For the States of the North that are already backward in education, the new threat will compound an old problem and you cannot blame parents for giving up on the education of the girl-child in particular. There is virtually no solution that has not been offered on the face of the earth, as much as the president giving marching orders over and over, like a broken record. The preponderance of opinions of Nigerians is that the president is only doing the talk and not walking the talk, because his marching orders are not implementable; and they are not implementable because the bandits, in most cases, outnumber the soldiers on ground and wield more sophisticated weapons.

The logical thing is to curb the sources and supply chain of the weapons from their countries of origin, while efforts should be intensified to halt their flow from the black market, through our borders and the high seas. The last time I checked, having or holding weapons illegally is a crime. So, when did it become fashionable to brandish them openly without anyone being apprehended or punished or having those caught prosecuted? But our borders are porous and endemic corruption makes the country easy prey for  anillegal arms market, besides the fact that crimes are selectively punished and laws are not enforced. Another compounding factor to the multiplication of our woes, you may say.

Banditry has become a profitable business and the monies collected find their way back to towns and into the system. It therefore means that if there is effective intelligence gathering, part of these monies can be tracked, traced and intercepted. Talking about intelligence stirs some controversies. If Nigeria’s intelligence agency can organise and execute to near precision, the arrest of Nnamdi Kanu from Kenya to Nigeria, without the help and knowledge of America, such praise-worthy efforts can be applied to nip the proliferation of weapons in the country in the bud. I don’t want to join the conspiracy theory making the round that the bandits are pampered by government, while being high-handed in the case of Kanu and Sunday Igboho, because crime and criminality are evils, notwithstanding the person who commits the offence. But it is legitimate to raise eyebrows when the analogies are put side by side.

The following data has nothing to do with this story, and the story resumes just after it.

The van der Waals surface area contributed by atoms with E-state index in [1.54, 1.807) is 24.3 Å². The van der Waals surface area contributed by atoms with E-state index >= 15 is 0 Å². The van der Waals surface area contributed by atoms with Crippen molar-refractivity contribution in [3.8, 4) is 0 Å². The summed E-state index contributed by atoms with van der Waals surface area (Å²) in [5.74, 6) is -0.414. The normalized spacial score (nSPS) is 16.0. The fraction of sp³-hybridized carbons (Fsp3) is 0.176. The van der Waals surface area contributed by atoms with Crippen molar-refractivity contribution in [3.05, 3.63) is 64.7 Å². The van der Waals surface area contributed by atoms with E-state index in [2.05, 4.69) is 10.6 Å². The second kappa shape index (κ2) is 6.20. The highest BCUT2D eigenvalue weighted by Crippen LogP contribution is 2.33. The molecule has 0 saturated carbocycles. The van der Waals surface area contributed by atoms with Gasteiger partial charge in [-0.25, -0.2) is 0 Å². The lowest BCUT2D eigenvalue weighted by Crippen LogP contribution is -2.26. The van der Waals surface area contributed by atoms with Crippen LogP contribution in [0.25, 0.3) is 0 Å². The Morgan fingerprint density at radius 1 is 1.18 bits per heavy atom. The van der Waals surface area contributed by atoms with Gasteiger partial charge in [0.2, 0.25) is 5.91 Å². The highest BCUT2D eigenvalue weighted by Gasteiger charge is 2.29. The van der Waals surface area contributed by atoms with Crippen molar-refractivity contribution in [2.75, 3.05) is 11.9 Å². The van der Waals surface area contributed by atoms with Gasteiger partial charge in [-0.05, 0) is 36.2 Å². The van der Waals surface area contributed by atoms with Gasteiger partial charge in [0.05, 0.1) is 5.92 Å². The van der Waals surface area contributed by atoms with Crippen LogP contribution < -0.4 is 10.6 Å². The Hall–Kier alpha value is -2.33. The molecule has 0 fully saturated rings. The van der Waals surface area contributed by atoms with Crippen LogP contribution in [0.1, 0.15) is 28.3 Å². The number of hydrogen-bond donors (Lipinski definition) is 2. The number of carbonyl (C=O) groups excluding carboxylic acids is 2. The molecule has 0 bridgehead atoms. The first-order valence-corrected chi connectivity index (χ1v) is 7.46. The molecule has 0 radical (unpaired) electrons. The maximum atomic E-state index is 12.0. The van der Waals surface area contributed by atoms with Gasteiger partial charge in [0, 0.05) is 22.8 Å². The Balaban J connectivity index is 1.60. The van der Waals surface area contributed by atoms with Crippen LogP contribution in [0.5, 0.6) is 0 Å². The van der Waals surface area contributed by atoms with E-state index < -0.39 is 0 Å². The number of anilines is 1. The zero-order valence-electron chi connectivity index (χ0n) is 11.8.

It has now become expedient to recruit operatives for the protection of lives and property, because at this juncture, only security and security alone matters. It should be the priority of government, because without it, nothing else can stand.

Recommendation(s): Weapon proliferation through the Nigerian boarders is having been noted to be one a major driver of insecurity across the country. Thus, one effective strategy to clamp down banditry is to trace and curb the sources and supply chain of the weapons from their countries of origin.

About the Author: Zainab Suleiman Okino is an accomplished journalist, columnist, public affairs analyst, bankable editor and publisher of VerityNews

Source: Premium Times

Keywords: Banditry, Nigeria, Insecurity, North